Until US Attorney Melinda Haag launched her much-criticized crackdown on Oakland’s medical marijuana dispensaries last year, the city was held up as a beacon of level-headed tolerance toward cannabis in the pot-friendly Bay Area. And even when the statewide campaign to legalize pot for recreational use failed in 2010, city officials were still among the most outspoken in California for large-scale medical pot cultivation. Casual weed smokers have also found Oakland to be a welcoming place: The successful 2004 ballot initiative Measure Z made adult recreational use of marijuana the lowest law-enforcement priority for the Oakland Police Department.
However, a report released last week by the city commission that monitors OPD’s compliance with Measure Z includes troubling findings about the racial composition of Oaklanders arrested for marijuana-related crimes. According to the Cannabis Regulatory Commission’s biennial report, roughly 20 percent of Oakland’s narcotics arrests in 2011 were for marijuana offenses — and nearly 90 percent of arrestees were black or Latino.
“In a city as diverse as Oakland, the committee needs to take to heart that the vast majority of marijuana offenses are being enforced against minorities,” said Sierra Martinez, an environmental attorney who has been a member of the Oakland Cannabis Regulatory Commission since 2011. “There is a history of the Drug War being enforced against low-income communities and communities of color, and this is recent evidence of that reality.”
Nationally, marijuana use is more prevalent among whites than blacks or Latinos, yet people of color are arrested far more frequently for cannabis use. And even though more and more states are legalizing medical marijuana — and in the cases of Colorado and Washington, recreational adult use of pot — someone is arrested for pot-related offenses in the country every 42 seconds, according to an FBI report issued last fall.
Of the 452 people arrested for marijuana offenses in 2011 in Oakland, 74.5 percent were African American, 13 percent were Latino, 5 percent were white, 3.7 percent were Asian American, and 0.4 percent were Native American. According to 2010 census data, Oakland’s population is 28.0 percent black, 25.9 percent white, and 25.4 percent Latino.
The 452 arrests in 2011, however, represented a significant drop from 711 arrests in 2010 and 736 arrests in 2009. The lion’s share of arrests in each year was for possession of marijuana for sale — 275 in 2011, 517 in 2010, and 571 in 2009. The arrest data was provided to the commission by Oakland Lieutenant Michael Poirier.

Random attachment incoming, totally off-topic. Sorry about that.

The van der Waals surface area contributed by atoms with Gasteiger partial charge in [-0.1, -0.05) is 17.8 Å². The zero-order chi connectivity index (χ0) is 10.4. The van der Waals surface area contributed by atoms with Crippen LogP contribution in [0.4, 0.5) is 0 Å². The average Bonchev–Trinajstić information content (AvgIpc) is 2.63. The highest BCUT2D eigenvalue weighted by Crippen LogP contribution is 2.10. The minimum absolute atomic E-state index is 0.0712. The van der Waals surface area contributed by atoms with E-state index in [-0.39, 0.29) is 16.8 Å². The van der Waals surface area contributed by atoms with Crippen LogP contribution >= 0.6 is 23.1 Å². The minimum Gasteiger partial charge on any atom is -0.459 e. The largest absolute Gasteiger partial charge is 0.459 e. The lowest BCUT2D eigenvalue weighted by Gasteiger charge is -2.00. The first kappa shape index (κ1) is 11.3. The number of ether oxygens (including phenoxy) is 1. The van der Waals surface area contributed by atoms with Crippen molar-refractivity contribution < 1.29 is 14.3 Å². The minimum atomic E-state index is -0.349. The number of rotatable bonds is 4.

However, the commission’s report noted that OPD’s dramatic reduction in staffing, Oakland’s spiking violent crime rate, and the passage of SB 1449, which decriminalized the possession of less than an ounce of cannabis in California as of January 1, 2011, as other potential reasons for the numerical drop in arrests.
Michael Wilson of the Alameda County Public Defender’s office told the Cannabis Regulatory Commission in October 2012 that his office rarely sees marijuana-related offenses. The few cases the Public Defender’s Office does deal with, Wilson told the commission, “often have several other factors involved,” and marijuana use in public spaces such as a street corner or in a vehicle often provides officers with probable cause to further engage or search that individual.
Anecdotal evidence over the years indicates that OPD officers have used marijuana offenses as a form of leverage to bring charges against suspected gang members, either through criminal court or the mechanisms of parole or probation violations. Court documents from the city’s gang injunctions in North Oakland and the Fruitvale district showed that several of the defendants in both cases, including Abel Manzo, one of the main defendants who contested his gang status in front of Alameda County Superior Judge Robert Freedman in 2011, were contacted initially by OPD for marijuana-related crimes.
“If we detain somebody, they have numerous baggies of weed on them, they’re on probation for selling weed, we don’t consider that a medical cannabis offense and they’ll go to jail,” Assistant Police Chief Anthony Toribio told the city council Public Safety Committee on February 26.
OPD also has to contend with numerous illegal large-scale grow operations in the city. Several grow operations are discovered each year, and some involve heavily armed individuals with links to larger criminal organizations. In late April of last year, OPD arrested eleven people in a raid on a fortified East Oakland warehouse. Officers seized 2,500 marijuana plants, 50 pounds of dried pot, $40,000 in cash, 7 firearms, and body armor from a building that had interior doors that were reinforced with steel.
Still, Martinez and other members of the Cannabis Regulatory Commission believe OPD is still overly concerned with a substance that Oaklanders have made clear is not a threat. Martinez noted that 20 percent of all narcotics arrests in recent years have been cannabis-related. “At a time when violent crime in on the rise, it’s a waste of resources to be enforcing the marijuana offenses,” he said.
The cannabis commission also recommended that the city council modify its anti-smoking ordinance to let property owners allow pot smoking “in designated rooms of hotels, restaurants, clubs, cannabis dispensaries, and other facilities, so long as they are properly ventilated and do not pose objectionable odor hazards to neighbors.” Commission members have noted that there is no evidence that smoking marijuana causes cancer or emphysema, nor is there evidence of harm from second-hand smoke.